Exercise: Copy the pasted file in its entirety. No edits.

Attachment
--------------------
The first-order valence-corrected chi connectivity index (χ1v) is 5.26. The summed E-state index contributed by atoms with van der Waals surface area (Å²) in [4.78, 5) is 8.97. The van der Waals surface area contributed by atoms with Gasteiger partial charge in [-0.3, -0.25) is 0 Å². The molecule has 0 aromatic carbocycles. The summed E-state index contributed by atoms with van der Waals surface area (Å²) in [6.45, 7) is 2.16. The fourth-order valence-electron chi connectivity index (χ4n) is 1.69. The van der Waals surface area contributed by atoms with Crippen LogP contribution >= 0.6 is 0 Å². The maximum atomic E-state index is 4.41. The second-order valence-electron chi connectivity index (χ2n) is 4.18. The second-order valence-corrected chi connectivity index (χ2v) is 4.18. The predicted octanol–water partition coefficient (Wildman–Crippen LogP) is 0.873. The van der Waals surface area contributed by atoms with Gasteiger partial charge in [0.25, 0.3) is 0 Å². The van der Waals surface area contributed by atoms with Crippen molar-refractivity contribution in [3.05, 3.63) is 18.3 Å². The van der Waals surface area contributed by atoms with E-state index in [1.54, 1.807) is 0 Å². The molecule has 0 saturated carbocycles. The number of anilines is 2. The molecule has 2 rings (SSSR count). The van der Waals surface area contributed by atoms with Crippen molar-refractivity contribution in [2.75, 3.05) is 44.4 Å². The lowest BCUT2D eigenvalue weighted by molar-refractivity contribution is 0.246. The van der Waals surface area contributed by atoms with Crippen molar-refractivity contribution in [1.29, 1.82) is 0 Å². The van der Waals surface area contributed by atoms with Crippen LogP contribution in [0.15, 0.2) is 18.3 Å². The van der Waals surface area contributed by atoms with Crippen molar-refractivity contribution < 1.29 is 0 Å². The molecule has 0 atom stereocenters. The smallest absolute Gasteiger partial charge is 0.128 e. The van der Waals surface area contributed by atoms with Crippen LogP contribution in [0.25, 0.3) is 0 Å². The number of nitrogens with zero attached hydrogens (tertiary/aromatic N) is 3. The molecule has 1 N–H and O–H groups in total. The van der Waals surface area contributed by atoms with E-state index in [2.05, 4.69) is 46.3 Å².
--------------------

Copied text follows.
The first-order valence-corrected chi connectivity index (χ1v) is 5.26. The summed E-state index contributed by atoms with van der Waals surface area (Å²) in [4.78, 5) is 8.97. The van der Waals surface area contributed by atoms with Gasteiger partial charge in [-0.3, -0.25) is 0 Å². The molecule has 0 aromatic carbocycles. The summed E-state index contributed by atoms with van der Waals surface area (Å²) in [6.45, 7) is 2.16. The fourth-order valence-electron chi connectivity index (χ4n) is 1.69. The van der Waals surface area contributed by atoms with Crippen LogP contribution >= 0.6 is 0 Å². The maximum atomic E-state index is 4.41. The second-order valence-electron chi connectivity index (χ2n) is 4.18. The second-order valence-corrected chi connectivity index (χ2v) is 4.18. The predicted octanol–water partition coefficient (Wildman–Crippen LogP) is 0.873. The van der Waals surface area contributed by atoms with Gasteiger partial charge in [0.25, 0.3) is 0 Å². The van der Waals surface area contributed by atoms with Crippen molar-refractivity contribution in [3.05, 3.63) is 18.3 Å². The van der Waals surface area contributed by atoms with E-state index in [1.54, 1.807) is 0 Å². The molecule has 0 saturated carbocycles. The number of anilines is 2. The molecule has 2 rings (SSSR count). The van der Waals surface area contributed by atoms with Crippen molar-refractivity contribution in [2.75, 3.05) is 44.4 Å². The lowest BCUT2D eigenvalue weighted by molar-refractivity contribution is 0.246. The van der Waals surface area contributed by atoms with Crippen molar-refractivity contribution in [1.29, 1.82) is 0 Å². The van der Waals surface area contributed by atoms with Crippen LogP contribution in [0.15, 0.2) is 18.3 Å². The van der Waals surface area contributed by atoms with Crippen molar-refractivity contribution < 1.29 is 0 Å². The molecule has 0 atom stereocenters. The smallest absolute Gasteiger partial charge is 0.128 e. The van der Waals surface area contributed by atoms with Crippen LogP contribution in [0.25, 0.3) is 0 Å². The number of nitrogens with zero attached hydrogens (tertiary/aromatic N) is 3. The molecule has 1 N–H and O–H groups in total. The van der Waals surface area contributed by atoms with E-state index in [2.05, 4.69) is 46.3 Å².